Runny TiteBond III vs II (with pictures)

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On 08/13/2016 4:06 PM, DerbyDad03 wrote: ...

...
I don't think there's anything wrong with it performance-wise, I'm still amazed how much reconstitution seemed to occur in the jug here simply from the inversion overnight. I've not gone back to look after it's sat again a few days now...
While it's surely a pit*proverbial*a*ppendage* to actually stir in any of the containers, it'd seem that should be the "gar-on-teed" way to extend the useful life...
I'd gone thru an previous gallon during the barn project, but that went back 15 yr ago or so and apparently it was used quickly enough so never saw the symptoms before mentioned here to go check the now-getting-dated current...
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On Sat, 13 Aug 2016 14:06:04 -0700 (PDT), DerbyDad03

Looks like the glue did its job.
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On Saturday, August 13, 2016 at 7:33:35 PM UTC-4, krw wrote:

Tru Dat!
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On 08/11/2016 2:01 PM, dpb wrote: ...

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(*) The "experimental test setup" was to set the glued up piece on a pair of solid horses and whack it w/ a 10-lb sledge... :)
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On 8/12/2016 9:55 AM, dpb wrote:

That's a perfect test, much better than reading about it, even from the manufacturer who often will shorten life expectations for a myriad of reasons.
When I first started my cabinet shop, I was using all sorts of ridiculous fastening techniques when edge gluing boards. Full length splines, T&G, half lapped, even 3 foot all-threads through my butcher block work bench top.
Then I read somewhere (way before the internet existed) that the glue joints were stronger than the wood. I did a similar test as yours, and discovered they were right, and the joints would rip out chunks of wood rather than along a glue line.
From then on I've been happily gluing up wide boards from narrow boards with just a few clamps and glue. Never once had a failure in 40-50 years. I still have the workbench top with the all-threads bolts pretending to hold it together, and I smile every time I look at those bolts and the needless effort that went into putting them in.
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On 8/11/2016 1:49 PM, Jack wrote: Also, setting

Just noted I mis-stated that. The TB III open time seemed a good bit **more**, as in longer open time, appreciated by those of us moving slower in the time space continuum.
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On 8/12/16 7:15 AM, Jack wrote:

The extra open time is the primary reason I'll use TBIII over the others if water resistance is not an issue. The second reason is TBIII is slightly darker when dried, a better match for oak.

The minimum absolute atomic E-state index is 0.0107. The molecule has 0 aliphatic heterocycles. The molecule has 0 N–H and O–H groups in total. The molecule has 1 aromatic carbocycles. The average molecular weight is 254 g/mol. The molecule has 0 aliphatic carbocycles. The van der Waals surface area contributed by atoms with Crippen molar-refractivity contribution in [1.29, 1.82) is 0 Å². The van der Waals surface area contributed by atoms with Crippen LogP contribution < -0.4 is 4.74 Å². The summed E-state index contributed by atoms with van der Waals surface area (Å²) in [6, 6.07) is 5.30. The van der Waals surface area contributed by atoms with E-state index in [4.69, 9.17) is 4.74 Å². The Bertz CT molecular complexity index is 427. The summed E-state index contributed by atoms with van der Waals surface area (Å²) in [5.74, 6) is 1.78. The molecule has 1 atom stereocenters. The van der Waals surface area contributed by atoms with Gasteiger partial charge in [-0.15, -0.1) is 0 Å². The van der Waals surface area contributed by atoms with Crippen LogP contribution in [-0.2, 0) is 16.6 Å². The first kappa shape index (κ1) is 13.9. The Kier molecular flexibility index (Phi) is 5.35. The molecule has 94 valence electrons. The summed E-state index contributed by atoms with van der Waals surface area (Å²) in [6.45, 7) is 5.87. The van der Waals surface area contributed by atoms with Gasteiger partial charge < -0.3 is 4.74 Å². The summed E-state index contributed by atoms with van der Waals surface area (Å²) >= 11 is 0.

-BR
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On Tue, 09 Aug 2016 15:13:58 -0700, DerbyDad03 wrote:

That's my rationale as well. I use II most of the time, but if I have a project with a complex glue up, I switch to III.
Except for the times I get archaic and use hide glue :-).
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On Tuesday, August 9, 2016 at 6:54:25 PM UTC-4, Larry Blanchard wrote:

OK, Larry...
Since you were the one that started the "Titebond III" thread back in 2014, basically asking the exact same question that I just asked, what do you think of what I show in the images from post #2 of this thread?
Are you still finding the III to be a whole lot runnier than the II or do I have bad bottle?
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On 8/9/2016 4:02 PM, dpb wrote:

You are correct in your assumptions and about what you have read. BUT talking to the Franklin home office rep he says that bumping or shaking the glue will not restore the glue. It has to be stirred. The shaking as you mentioned is for restoring the glue to a more liquid state providing what you are shaking is not mostly the settled ingredient to extend open time. If the glue is too thin to begin with it has to be remixed by stiring. If you are stiring a partially used bottle it may be too late.
Just like TBIII fails real world water proof tests, they fail to say you need to stir and that the glue is not real world water proof. That would hinder sales of the product.
Their water proof classification by industry standards mentions nothing about being water proof in the analysis, only in the title of the classification. That may have changed but that is how it was shortly after TBIII was introduced and tested by a woodworking magazine. TBII actually tested better than TBIII in their tests when exposed to water.